Despite the low level of claims activity in 2021 and thus far in 2022, reinsurance pricing continues to reflect increased hardening as insurers and reinsurers are feeling the effects of inflation. Construction industry costs such as labor, lumber, and other raw materials have increased considerably and are reflected in higher loss costs for insurers and reinsurers. In addition, the growing frequency and severity of global catastrophic events have forced reinsurers to adopt a more circumspect approach to climate risk. In some instances, this has resulted in double jeopardy for Caribbean insurers in the form of higher reinsurance rates (more than 15%) and less capacity. A hardening casualty market and changing perspectives on property risk have caused reinsurers to allocate more capital to casualty risks and shy away from property exposures—a challenge for the Caribbean insurance market.

The economic contraction experienced in many Caribbean countries also delayed the execution of a number of growth and strategic initiatives for insurers in the region. Caribbean insurers are now navigating through economic headwinds and market volatility spurred on by inflation, slower economic growth, and global geopolitical tensions. All of these are on the heels of what is still anticipated to be a busy Atlantic hurricane season. In its August 4, 2022 update, the National Oceanic and Atmospheric Administration (NOAA) Climate Prediction Center is forecasting a likely range of six to 10 hurricanes, including three to five major ones.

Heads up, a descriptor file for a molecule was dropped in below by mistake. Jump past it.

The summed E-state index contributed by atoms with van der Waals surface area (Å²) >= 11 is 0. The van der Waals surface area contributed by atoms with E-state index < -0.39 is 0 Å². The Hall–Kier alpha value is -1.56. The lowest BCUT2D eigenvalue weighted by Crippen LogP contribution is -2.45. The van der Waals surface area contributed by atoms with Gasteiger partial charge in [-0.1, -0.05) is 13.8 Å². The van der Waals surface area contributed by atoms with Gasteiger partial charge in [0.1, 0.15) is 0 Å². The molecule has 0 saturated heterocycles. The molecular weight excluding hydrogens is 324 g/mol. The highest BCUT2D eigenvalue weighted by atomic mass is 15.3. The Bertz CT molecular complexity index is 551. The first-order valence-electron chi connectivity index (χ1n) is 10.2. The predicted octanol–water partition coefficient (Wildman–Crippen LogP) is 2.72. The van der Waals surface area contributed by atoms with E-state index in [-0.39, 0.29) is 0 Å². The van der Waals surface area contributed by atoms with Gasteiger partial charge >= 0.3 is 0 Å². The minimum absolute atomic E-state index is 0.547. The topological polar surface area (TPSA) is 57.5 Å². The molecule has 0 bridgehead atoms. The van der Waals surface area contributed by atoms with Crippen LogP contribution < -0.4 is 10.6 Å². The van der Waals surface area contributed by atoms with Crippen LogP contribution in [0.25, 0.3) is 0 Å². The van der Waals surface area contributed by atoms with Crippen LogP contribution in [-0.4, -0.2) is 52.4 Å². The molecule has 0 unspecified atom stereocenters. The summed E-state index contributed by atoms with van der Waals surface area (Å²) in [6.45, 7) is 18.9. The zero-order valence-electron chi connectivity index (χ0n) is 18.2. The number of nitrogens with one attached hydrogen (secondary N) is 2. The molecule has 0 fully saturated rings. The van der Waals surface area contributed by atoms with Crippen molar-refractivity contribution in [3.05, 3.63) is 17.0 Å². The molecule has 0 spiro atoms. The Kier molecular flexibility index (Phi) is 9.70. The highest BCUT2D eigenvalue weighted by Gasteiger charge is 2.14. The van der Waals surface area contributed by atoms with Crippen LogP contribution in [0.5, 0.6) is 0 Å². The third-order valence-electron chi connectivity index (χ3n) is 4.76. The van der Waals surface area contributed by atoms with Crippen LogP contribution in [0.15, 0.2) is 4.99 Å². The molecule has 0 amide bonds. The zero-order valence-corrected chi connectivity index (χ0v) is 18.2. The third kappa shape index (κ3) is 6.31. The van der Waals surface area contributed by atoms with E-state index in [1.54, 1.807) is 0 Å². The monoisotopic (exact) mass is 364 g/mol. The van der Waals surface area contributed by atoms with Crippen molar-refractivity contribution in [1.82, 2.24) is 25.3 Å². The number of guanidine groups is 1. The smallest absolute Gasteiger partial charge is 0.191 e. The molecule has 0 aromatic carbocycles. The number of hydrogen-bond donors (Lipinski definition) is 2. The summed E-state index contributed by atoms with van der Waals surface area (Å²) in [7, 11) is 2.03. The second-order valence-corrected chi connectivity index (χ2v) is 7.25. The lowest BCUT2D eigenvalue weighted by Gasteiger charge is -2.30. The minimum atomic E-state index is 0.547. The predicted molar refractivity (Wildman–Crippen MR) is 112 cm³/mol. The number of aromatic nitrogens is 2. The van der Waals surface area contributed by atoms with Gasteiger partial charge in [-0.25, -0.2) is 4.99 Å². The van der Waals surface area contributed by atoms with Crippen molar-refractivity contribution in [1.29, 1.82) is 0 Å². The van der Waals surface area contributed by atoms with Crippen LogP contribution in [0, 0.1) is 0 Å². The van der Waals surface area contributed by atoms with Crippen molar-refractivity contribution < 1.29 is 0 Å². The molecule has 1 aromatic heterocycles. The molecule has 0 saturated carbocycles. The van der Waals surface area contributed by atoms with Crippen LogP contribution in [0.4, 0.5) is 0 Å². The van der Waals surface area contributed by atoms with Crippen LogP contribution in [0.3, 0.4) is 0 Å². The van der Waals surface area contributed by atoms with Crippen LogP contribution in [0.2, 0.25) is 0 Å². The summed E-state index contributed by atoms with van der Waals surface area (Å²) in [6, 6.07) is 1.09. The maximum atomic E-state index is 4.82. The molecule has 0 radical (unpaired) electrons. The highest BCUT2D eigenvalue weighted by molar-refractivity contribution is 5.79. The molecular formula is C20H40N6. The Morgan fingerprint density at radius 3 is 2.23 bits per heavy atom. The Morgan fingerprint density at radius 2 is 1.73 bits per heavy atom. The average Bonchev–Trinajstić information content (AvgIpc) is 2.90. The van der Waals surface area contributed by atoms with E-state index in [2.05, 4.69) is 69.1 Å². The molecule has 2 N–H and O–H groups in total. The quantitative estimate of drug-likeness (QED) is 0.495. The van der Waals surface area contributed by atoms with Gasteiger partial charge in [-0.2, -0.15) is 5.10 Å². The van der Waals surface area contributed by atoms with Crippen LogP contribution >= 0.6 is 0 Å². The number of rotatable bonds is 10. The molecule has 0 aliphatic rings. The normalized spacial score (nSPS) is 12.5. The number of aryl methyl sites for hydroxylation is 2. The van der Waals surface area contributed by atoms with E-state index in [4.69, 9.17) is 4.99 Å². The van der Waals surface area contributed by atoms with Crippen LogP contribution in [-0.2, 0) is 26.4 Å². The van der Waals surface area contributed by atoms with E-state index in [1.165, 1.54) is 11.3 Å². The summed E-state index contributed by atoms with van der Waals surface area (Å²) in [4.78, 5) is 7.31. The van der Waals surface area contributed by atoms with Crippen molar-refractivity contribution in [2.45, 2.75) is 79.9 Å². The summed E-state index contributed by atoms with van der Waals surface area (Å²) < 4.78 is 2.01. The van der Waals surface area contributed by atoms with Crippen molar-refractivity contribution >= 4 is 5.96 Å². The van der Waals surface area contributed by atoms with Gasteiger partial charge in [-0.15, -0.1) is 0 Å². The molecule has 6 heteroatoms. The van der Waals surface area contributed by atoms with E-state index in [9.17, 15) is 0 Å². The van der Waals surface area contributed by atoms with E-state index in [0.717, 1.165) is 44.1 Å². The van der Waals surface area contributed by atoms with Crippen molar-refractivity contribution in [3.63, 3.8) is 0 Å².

Improvement in Overall 2021 Net Income for Property/Casualty Companies

In 2021, the consolidated net income of the rated Caribbean P/C insurers improved over 2020 levels. In general, the group performed creditably in both years, with all but one insurer recording a loss, highlighting the risk management practices of the Caribbean P/C insurers AM Best rates. Some insurers posted lower earnings despite profitable results, attributable partly to the reopening of regional economies and the end of government-imposed lockdowns, which resulted in more normal claims utilization levels.

Related: Best's Special Report: Caribbean Insurers Resilient in the Face of Natural Disasters

Consequently, the 2021 consolidated loss ratio for rated P/C companies increased by 3.4 percentage points (to 47.4% from 44.0% in 2020), with most companies reporting higher loss ratios. Consolidated gross premiums for 2021 rose by 10.6%, reflecting continued price firming in certain territories, while net premiums rose by 5.3%, despite higher cessions by some companies. The overall combined ratio deteriorated slightly, to 95.3 from 94.8 in 2020, which had improved by 4.1 percentage points over 2019. Consolidated surplus increased by 3.2% over 2020 to US$853.9 billion, reflecting the group's favorable earnings in 2021.

2021 Revenue for Life/Health Companies Improves Slightly